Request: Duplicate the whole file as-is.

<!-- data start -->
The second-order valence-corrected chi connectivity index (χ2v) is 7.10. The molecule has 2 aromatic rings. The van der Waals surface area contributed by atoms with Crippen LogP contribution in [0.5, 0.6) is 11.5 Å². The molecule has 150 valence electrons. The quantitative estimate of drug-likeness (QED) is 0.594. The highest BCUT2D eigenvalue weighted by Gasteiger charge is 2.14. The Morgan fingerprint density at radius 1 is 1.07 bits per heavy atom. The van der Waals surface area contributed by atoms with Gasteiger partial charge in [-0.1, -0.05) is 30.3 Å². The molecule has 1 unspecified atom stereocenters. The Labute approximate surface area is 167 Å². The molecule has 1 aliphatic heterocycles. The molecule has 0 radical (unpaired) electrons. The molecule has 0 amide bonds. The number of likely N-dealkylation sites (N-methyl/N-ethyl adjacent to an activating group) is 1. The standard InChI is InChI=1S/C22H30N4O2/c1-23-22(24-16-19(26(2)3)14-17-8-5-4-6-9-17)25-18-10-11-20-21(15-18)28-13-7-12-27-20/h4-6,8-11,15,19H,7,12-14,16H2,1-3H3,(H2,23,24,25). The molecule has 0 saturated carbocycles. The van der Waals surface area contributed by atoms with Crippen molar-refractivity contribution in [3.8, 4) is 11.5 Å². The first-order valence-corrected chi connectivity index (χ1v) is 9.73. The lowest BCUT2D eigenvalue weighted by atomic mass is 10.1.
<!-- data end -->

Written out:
The second-order valence-corrected chi connectivity index (χ2v) is 7.10. The molecule has 2 aromatic rings. The van der Waals surface area contributed by atoms with Crippen LogP contribution in [0.5, 0.6) is 11.5 Å². The molecule has 150 valence electrons. The quantitative estimate of drug-likeness (QED) is 0.594. The highest BCUT2D eigenvalue weighted by Gasteiger charge is 2.14. The Morgan fingerprint density at radius 1 is 1.07 bits per heavy atom. The van der Waals surface area contributed by atoms with Gasteiger partial charge in [-0.1, -0.05) is 30.3 Å². The molecule has 1 unspecified atom stereocenters. The Labute approximate surface area is 167 Å². The molecule has 1 aliphatic heterocycles. The molecule has 0 radical (unpaired) electrons. The molecule has 0 amide bonds. The number of likely N-dealkylation sites (N-methyl/N-ethyl adjacent to an activating group) is 1. The standard InChI is InChI=1S/C22H30N4O2/c1-23-22(24-16-19(26(2)3)14-17-8-5-4-6-9-17)25-18-10-11-20-21(15-18)28-13-7-12-27-20/h4-6,8-11,15,19H,7,12-14,16H2,1-3H3,(H2,23,24,25). The molecule has 0 saturated carbocycles. The van der Waals surface area contributed by atoms with Crippen molar-refractivity contribution in [3.8, 4) is 11.5 Å². The first-order valence-corrected chi connectivity index (χ1v) is 9.73. The lowest BCUT2D eigenvalue weighted by atomic mass is 10.1.